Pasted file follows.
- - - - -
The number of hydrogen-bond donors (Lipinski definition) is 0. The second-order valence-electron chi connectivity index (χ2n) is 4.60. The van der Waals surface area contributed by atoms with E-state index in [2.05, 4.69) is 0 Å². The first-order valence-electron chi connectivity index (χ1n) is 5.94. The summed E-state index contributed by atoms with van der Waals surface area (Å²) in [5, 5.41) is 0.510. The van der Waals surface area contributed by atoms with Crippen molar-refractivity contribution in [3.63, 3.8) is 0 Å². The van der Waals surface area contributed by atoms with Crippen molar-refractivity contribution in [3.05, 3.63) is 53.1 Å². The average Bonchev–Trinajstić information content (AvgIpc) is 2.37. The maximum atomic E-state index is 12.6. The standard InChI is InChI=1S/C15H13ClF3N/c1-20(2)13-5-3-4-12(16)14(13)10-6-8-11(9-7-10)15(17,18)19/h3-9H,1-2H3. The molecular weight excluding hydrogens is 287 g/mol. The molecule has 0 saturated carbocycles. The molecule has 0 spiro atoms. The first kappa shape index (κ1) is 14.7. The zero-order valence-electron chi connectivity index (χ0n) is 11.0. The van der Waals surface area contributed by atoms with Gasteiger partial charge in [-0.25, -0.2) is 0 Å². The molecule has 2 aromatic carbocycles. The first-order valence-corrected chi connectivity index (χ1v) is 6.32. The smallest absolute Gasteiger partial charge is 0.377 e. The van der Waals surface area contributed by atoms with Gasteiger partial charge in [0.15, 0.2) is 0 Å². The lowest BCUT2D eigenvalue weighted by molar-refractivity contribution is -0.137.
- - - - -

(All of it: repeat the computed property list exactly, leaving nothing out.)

The number of hydrogen-bond donors (Lipinski definition) is 0. The second-order valence-electron chi connectivity index (χ2n) is 4.60. The van der Waals surface area contributed by atoms with E-state index in [2.05, 4.69) is 0 Å². The first-order valence-electron chi connectivity index (χ1n) is 5.94. The summed E-state index contributed by atoms with van der Waals surface area (Å²) in [5, 5.41) is 0.510. The van der Waals surface area contributed by atoms with Crippen molar-refractivity contribution in [3.63, 3.8) is 0 Å². The van der Waals surface area contributed by atoms with Crippen molar-refractivity contribution in [3.05, 3.63) is 53.1 Å². The average Bonchev–Trinajstić information content (AvgIpc) is 2.37. The maximum atomic E-state index is 12.6. The standard InChI is InChI=1S/C15H13ClF3N/c1-20(2)13-5-3-4-12(16)14(13)10-6-8-11(9-7-10)15(17,18)19/h3-9H,1-2H3. The molecular weight excluding hydrogens is 287 g/mol. The molecule has 0 saturated carbocycles. The molecule has 0 spiro atoms. The first kappa shape index (κ1) is 14.7. The zero-order valence-electron chi connectivity index (χ0n) is 11.0. The van der Waals surface area contributed by atoms with Gasteiger partial charge in [-0.25, -0.2) is 0 Å². The molecule has 2 aromatic carbocycles. The first-order valence-corrected chi connectivity index (χ1v) is 6.32. The smallest absolute Gasteiger partial charge is 0.377 e. The van der Waals surface area contributed by atoms with Gasteiger partial charge in [0.15, 0.2) is 0 Å². The lowest BCUT2D eigenvalue weighted by molar-refractivity contribution is -0.137.